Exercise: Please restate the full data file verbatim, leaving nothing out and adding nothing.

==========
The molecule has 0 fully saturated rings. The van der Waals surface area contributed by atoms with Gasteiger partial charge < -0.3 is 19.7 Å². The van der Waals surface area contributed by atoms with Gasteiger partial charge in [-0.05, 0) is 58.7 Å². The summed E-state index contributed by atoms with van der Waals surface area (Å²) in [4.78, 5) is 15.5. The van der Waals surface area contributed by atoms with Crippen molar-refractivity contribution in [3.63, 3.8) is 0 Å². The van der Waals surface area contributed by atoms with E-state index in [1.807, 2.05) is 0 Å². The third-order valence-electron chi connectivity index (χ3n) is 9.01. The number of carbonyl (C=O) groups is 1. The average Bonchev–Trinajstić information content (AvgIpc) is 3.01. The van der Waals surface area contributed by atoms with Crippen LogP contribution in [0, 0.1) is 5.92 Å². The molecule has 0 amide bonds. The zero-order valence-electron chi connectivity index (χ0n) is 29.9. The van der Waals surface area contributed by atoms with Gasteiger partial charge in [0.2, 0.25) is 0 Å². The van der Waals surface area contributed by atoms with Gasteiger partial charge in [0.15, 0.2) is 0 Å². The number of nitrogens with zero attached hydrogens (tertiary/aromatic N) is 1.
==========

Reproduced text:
The molecule has 0 fully saturated rings. The van der Waals surface area contributed by atoms with Gasteiger partial charge < -0.3 is 19.7 Å². The van der Waals surface area contributed by atoms with Gasteiger partial charge in [-0.05, 0) is 58.7 Å². The summed E-state index contributed by atoms with van der Waals surface area (Å²) in [4.78, 5) is 15.5. The van der Waals surface area contributed by atoms with Crippen molar-refractivity contribution in [3.63, 3.8) is 0 Å². The van der Waals surface area contributed by atoms with E-state index in [1.807, 2.05) is 0 Å². The third-order valence-electron chi connectivity index (χ3n) is 9.01. The number of carbonyl (C=O) groups is 1. The average Bonchev–Trinajstić information content (AvgIpc) is 3.01. The van der Waals surface area contributed by atoms with Crippen LogP contribution in [0, 0.1) is 5.92 Å². The molecule has 0 amide bonds. The zero-order valence-electron chi connectivity index (χ0n) is 29.9. The van der Waals surface area contributed by atoms with Gasteiger partial charge in [0.2, 0.25) is 0 Å². The van der Waals surface area contributed by atoms with Gasteiger partial charge in [0.15, 0.2) is 0 Å². The number of nitrogens with zero attached hydrogens (tertiary/aromatic N) is 1.